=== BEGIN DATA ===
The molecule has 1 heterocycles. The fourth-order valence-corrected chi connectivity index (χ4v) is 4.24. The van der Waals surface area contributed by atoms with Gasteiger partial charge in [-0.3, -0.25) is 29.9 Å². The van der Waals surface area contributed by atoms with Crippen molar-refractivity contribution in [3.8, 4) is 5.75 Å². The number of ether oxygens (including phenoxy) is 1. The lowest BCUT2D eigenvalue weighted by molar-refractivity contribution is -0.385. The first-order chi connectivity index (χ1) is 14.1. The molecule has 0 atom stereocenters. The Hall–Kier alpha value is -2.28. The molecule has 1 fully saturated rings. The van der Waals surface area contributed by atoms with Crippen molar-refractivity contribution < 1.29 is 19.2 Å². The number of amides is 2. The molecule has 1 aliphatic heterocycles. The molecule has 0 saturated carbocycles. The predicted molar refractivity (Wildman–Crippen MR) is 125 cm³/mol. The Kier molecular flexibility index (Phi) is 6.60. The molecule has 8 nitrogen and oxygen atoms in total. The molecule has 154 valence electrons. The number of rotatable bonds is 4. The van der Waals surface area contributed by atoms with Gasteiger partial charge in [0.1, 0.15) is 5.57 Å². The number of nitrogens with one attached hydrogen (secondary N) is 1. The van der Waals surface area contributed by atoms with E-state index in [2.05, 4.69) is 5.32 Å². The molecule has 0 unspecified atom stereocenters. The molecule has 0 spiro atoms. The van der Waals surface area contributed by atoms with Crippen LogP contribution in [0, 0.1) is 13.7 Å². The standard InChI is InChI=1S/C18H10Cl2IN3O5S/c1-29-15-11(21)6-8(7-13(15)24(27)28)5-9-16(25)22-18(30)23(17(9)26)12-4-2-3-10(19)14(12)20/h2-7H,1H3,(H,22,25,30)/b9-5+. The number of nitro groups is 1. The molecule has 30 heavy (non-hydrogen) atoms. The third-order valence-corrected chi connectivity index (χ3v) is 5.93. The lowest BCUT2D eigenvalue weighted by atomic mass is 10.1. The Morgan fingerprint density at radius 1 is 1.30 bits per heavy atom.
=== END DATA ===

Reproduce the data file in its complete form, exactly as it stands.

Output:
The molecule has 1 heterocycles. The fourth-order valence-corrected chi connectivity index (χ4v) is 4.24. The van der Waals surface area contributed by atoms with Gasteiger partial charge in [-0.3, -0.25) is 29.9 Å². The van der Waals surface area contributed by atoms with Crippen molar-refractivity contribution in [3.8, 4) is 5.75 Å². The number of ether oxygens (including phenoxy) is 1. The lowest BCUT2D eigenvalue weighted by molar-refractivity contribution is -0.385. The first-order chi connectivity index (χ1) is 14.1. The molecule has 0 atom stereocenters. The Hall–Kier alpha value is -2.28. The molecule has 1 fully saturated rings. The van der Waals surface area contributed by atoms with Crippen molar-refractivity contribution < 1.29 is 19.2 Å². The number of amides is 2. The molecule has 1 aliphatic heterocycles. The molecule has 0 saturated carbocycles. The predicted molar refractivity (Wildman–Crippen MR) is 125 cm³/mol. The Kier molecular flexibility index (Phi) is 6.60. The molecule has 8 nitrogen and oxygen atoms in total. The molecule has 154 valence electrons. The number of rotatable bonds is 4. The van der Waals surface area contributed by atoms with Gasteiger partial charge in [0.1, 0.15) is 5.57 Å². The number of nitrogens with one attached hydrogen (secondary N) is 1. The van der Waals surface area contributed by atoms with E-state index in [2.05, 4.69) is 5.32 Å². The molecule has 0 unspecified atom stereocenters. The molecule has 0 spiro atoms. The van der Waals surface area contributed by atoms with Crippen LogP contribution in [0, 0.1) is 13.7 Å². The standard InChI is InChI=1S/C18H10Cl2IN3O5S/c1-29-15-11(21)6-8(7-13(15)24(27)28)5-9-16(25)22-18(30)23(17(9)26)12-4-2-3-10(19)14(12)20/h2-7H,1H3,(H,22,25,30)/b9-5+. The number of nitro groups is 1. The molecule has 30 heavy (non-hydrogen) atoms. The third-order valence-corrected chi connectivity index (χ3v) is 5.93. The lowest BCUT2D eigenvalue weighted by atomic mass is 10.1. The Morgan fingerprint density at radius 1 is 1.30 bits per heavy atom.